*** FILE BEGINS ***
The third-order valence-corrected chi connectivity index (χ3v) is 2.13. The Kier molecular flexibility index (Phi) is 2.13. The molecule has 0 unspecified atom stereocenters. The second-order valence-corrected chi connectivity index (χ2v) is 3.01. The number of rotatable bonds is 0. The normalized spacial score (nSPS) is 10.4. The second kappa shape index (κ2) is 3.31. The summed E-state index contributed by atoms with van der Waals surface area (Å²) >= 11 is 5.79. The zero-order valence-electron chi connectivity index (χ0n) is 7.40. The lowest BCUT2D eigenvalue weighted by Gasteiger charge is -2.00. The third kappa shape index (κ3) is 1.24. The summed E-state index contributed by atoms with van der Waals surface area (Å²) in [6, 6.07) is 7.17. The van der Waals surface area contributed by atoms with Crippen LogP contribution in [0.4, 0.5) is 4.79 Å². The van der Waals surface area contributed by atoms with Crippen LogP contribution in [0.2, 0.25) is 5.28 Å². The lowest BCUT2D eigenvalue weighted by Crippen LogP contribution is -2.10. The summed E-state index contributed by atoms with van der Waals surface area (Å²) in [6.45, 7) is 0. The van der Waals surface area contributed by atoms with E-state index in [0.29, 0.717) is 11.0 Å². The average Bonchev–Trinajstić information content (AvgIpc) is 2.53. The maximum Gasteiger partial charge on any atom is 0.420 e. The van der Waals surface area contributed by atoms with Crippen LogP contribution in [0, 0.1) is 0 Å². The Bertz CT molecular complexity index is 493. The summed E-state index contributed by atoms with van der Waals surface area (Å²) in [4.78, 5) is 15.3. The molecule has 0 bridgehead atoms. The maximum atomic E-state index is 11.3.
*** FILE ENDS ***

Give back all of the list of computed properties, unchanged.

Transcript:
The third-order valence-corrected chi connectivity index (χ3v) is 2.13. The Kier molecular flexibility index (Phi) is 2.13. The molecule has 0 unspecified atom stereocenters. The second-order valence-corrected chi connectivity index (χ2v) is 3.01. The number of rotatable bonds is 0. The normalized spacial score (nSPS) is 10.4. The second kappa shape index (κ2) is 3.31. The summed E-state index contributed by atoms with van der Waals surface area (Å²) >= 11 is 5.79. The zero-order valence-electron chi connectivity index (χ0n) is 7.40. The lowest BCUT2D eigenvalue weighted by Gasteiger charge is -2.00. The third kappa shape index (κ3) is 1.24. The summed E-state index contributed by atoms with van der Waals surface area (Å²) in [6, 6.07) is 7.17. The van der Waals surface area contributed by atoms with Crippen LogP contribution in [0.4, 0.5) is 4.79 Å². The van der Waals surface area contributed by atoms with Crippen LogP contribution in [0.2, 0.25) is 5.28 Å². The lowest BCUT2D eigenvalue weighted by Crippen LogP contribution is -2.10. The summed E-state index contributed by atoms with van der Waals surface area (Å²) in [6.45, 7) is 0. The van der Waals surface area contributed by atoms with E-state index in [0.29, 0.717) is 11.0 Å². The average Bonchev–Trinajstić information content (AvgIpc) is 2.53. The maximum Gasteiger partial charge on any atom is 0.420 e. The van der Waals surface area contributed by atoms with Crippen LogP contribution in [0, 0.1) is 0 Å². The Bertz CT molecular complexity index is 493. The summed E-state index contributed by atoms with van der Waals surface area (Å²) in [4.78, 5) is 15.3. The molecule has 0 bridgehead atoms. The maximum atomic E-state index is 11.3.